web analytics

MV Dirona: deep cruising, deeply shared

Ben Ellison

Ben Ellison

Panbo editor, publisher & chief bottlewasher since 4/12/2005, and now excited to have Ben Stein as a very able colleague. Panbo is going to the next level in 2018 and beyond.

5 Responses

  1. Wow! that’s quite a little ship -and crew 🙂
    On the dripless,those set-screws are supposed to be doubled, something the folks who commissioned ATSA neglected to do. Fortunately, I figured it out, re-positioned the puck and added the missing ones before we floated the floorboards. Haven’t had an issue since, though we do have a shaft zinc 1/8″ behind the SS puck 🙂

  2. Good to hear, Hartley. The shaft zinc as safety and movement monitor is a great idea that should get around. Actually I’m a bit surprised that PSS doesn’t recommend it in their manual and/or on their site.
    But PSS did give me excellent tech support. A well informed, living human answered the phone and after I described the symptoms calmly explained that either my engine and shaft had shifted forward — very unlikely — or the collar had, and could probably be easily fixed. He even discouraged an order for new set screws, advising me that locking pair could be switched with the pair had apparently failed.
    My yard replaced this shaft seal when they pulled the shaft to replace the cutlas bearing three winters ago, and that was a good idea given that replacing the rubber bellows otherwise is a major job. But I wish they had cranked down on those set screws a little harder, and same for the rudder post seal, which started leaking soon after.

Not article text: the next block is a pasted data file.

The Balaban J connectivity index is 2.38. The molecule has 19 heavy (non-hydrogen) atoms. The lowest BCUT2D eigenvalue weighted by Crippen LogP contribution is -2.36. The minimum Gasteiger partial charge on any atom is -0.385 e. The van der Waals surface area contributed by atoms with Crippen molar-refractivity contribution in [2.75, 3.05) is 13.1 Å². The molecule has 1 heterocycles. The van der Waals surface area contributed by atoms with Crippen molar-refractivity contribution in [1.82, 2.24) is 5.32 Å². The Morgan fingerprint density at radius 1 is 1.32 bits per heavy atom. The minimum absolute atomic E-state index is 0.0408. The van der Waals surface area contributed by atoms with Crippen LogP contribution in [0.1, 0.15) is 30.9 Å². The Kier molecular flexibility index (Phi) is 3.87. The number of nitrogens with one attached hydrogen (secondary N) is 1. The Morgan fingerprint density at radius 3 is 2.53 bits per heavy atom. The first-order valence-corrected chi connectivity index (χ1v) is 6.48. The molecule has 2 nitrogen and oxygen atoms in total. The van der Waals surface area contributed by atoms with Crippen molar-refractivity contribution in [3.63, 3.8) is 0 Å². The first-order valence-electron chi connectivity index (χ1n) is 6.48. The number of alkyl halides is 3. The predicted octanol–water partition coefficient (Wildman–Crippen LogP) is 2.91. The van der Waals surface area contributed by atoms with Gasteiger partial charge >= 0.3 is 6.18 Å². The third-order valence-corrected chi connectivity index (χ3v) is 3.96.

The rudder shaft issue was a little hard to sleuth out because it only happened underway, but the shaft seal was truly memorable. It went from truly dripless for years to throwing lots of water several feet in all directions at about 8 knots or over. Slow down or stop and it was dripless again.

  3. It’s neat that the Hamiltons have posted their transatlantic route thinking, and direct to Cork in early May with fuel for 2,950 miles is plan A:
    http://mvdirona.com/2017/04/route-planning/
    Meanwhile I’ve been working on a systems profile of a similar size and similarly well outfitted yacht, but with entirely different performance goals.
    I was aboard the first ever (and gorgeous) Sabre 66 Fly Bridge model last Friday in Rockland, just 2 days after launch, and now it’s in Jupiter, FL, with little night running required (though there were several fuel stops ;-).
    Here’s a good article about the first 66 Sedan Express, which did the same fast set of mostly day trips in January 2016, a hell of way to break in a new boat:
    http://www.powerandmotoryacht.com/boat-tests/sabre-66-dirigo?tab=review

  4. M/V Dirona got underway early this morning for Cork, Ireland, and we can watch the passage in great detail here:
    http://mvdirona.com/maps/
    Meanwhile I’m watching my friend Charlie Doane ( http://www.wavetrain.net/ ) coming the other way on his new Boreal 47, now with one more day on the wind before a rest stop in Madeira. His inReach sharemap is nothing like Dirona’s elaborate tracking, but it’s great for the cost and ease. I’ll illustrate with some tracks of my own this week around Crystal River, Florida.

  5. James and Jennifer are making transatlantic progress but do check out — http://mvdirona.com/2017/05/alarms-at-115am/ — a scary high bilge alarm situation at night in a gale. Reliable alarms are important! (And I’m pretty sure that both their sensor and audio alarm are Maretron.)
    Plus I just realized that Nordhavn posted an excellent video of the Hamiltons explaining Dirona’s systems: https://youtu.be/-hC490NTIJM

Join the conversation

Your email address will not be published.